Macron, who won re-election in April, has sought to liberalize the French economy – and, according to his critics, that has involved stifling anyone worried about the social impact of his measures.

This criticism should find greater stage in parliament during its second term, now that it has lost its absolute parliamentary majority, amid far-left and far-right gains. Far-left leader Jean-Luc Mélenchon, a staunch critic of Uber and other multinationals operating in France, is now the public face of the largest opposition bloc in the lower house of parliament, where the eventual investigation.

Takeaways from the Uber Files survey

Mélenchon has regularly complained about the “uberisation” of French society, an umbrella term used to describe carpooling and home delivery services, and he has lashed out at Macron’s support for a sector he considered to have violated workers’ rights.

Members and allies of Mélenchon’s France Unbowed party were among the most vocal critics on Monday.

Mathilde Panot, leader of the alliance in Parliament, suggested that Macron had helped Uber to “loot the country” and blamed the president for having acted as “a lobbyist for an American multinational aimed at permanently deregulating the labor law “.

Aurélien Taché, a leftist MP, said the files raised questions about “Emmanuel Macron’s conception of loyalty in politics, to the government to which he belonged at the time and to his country”.

According to the records, Macron was in frequent contact with Uber executives between 2014 and 2016 and strategized on measures that at times appeared to conflict with the goals of then-Prime Minister Manuel Valls and d others who advocated tougher rules for Uber and similar businesses.

Marine Le Pen’s far-right party – which, despite losing the presidential election, won 11 times more seats in last month’s legislative elections than in 2017 – has also taken up the files, describing them as “Emmanuel Macron’s first scandal”. five-year term. »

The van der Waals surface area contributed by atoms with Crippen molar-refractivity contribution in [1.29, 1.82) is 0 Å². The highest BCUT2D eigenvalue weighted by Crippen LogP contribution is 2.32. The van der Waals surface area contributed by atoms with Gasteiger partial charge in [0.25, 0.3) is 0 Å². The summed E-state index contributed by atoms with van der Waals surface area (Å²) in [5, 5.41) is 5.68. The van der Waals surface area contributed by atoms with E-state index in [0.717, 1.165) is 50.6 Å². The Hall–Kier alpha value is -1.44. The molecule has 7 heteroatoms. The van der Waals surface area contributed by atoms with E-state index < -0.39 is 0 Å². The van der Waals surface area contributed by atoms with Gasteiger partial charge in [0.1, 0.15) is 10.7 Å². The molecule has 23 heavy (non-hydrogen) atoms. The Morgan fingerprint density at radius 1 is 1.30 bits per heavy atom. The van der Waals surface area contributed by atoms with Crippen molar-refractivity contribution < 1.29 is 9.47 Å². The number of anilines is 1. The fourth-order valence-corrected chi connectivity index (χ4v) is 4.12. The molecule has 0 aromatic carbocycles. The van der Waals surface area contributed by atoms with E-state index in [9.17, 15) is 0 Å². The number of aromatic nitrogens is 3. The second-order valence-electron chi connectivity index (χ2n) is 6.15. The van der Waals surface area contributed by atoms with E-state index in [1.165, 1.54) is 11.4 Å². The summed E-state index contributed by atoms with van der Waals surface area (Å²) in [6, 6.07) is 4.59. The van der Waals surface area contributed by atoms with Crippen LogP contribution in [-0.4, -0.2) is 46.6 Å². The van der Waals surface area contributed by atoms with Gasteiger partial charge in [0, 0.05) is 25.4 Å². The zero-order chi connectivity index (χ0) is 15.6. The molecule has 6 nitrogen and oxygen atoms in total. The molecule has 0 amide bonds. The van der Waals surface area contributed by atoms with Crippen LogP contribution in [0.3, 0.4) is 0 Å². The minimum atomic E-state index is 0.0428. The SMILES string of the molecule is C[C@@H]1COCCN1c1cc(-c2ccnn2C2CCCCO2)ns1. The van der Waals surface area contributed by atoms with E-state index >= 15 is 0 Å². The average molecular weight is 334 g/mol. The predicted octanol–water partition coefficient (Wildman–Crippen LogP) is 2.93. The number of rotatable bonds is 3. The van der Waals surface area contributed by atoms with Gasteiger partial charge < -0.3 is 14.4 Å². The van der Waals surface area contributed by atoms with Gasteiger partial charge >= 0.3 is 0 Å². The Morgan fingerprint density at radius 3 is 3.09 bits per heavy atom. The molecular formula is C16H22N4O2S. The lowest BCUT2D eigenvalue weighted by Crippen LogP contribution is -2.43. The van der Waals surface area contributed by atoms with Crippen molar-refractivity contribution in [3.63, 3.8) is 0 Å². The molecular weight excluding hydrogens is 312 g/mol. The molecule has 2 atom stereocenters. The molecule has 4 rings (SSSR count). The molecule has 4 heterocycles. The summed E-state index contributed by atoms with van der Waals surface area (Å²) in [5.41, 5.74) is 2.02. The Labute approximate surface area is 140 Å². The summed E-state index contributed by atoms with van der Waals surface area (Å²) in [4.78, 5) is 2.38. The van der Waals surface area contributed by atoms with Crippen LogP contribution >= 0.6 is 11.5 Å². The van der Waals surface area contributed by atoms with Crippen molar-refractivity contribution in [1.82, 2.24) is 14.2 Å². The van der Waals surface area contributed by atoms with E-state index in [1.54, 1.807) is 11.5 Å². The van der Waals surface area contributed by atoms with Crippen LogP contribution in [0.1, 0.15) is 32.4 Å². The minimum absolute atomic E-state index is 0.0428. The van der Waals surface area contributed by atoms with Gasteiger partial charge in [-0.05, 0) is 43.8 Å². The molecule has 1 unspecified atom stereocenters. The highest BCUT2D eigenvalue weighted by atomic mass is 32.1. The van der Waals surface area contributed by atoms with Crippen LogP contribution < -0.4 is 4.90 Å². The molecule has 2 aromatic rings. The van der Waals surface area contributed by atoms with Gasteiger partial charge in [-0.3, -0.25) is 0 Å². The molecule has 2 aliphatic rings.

But Macron’s allies – who still hold a simple majority in parliament – appeared ready to defend his dealings with the company.

“It is above all the president who has allowed the arrival of a certain number of companies and effectively to promote the emergence of companies in our country, to promote their establishment, to support our reindustrialization, to facilitate the creation of jobs. . I believe that is clearly the role of an economy minister and a head of state,” Aurore Bergé, who leads Macron’s party in parliament, said on French television.

The Uber files may raise questions in France that go beyond the scope of Macron’s support.

Uber used violent attacks on its drivers to pressure politicians

The files also show that Uber used secret technology to thwart government raids as it expanded globally. And as enraged taxi drivers, fearing for their professional survival, clashed with their Uber competitors on the streets of Paris in 2015 and 2016, some corporate executives saw physical confrontations as a way to win public sympathy and support.

“The most important question” now, writes Cedric Oformer French Secretary of State for Digital Affairs under Macron, “is whether the establishment [of Uber] was a good thing socially and economically.


Comments are closed.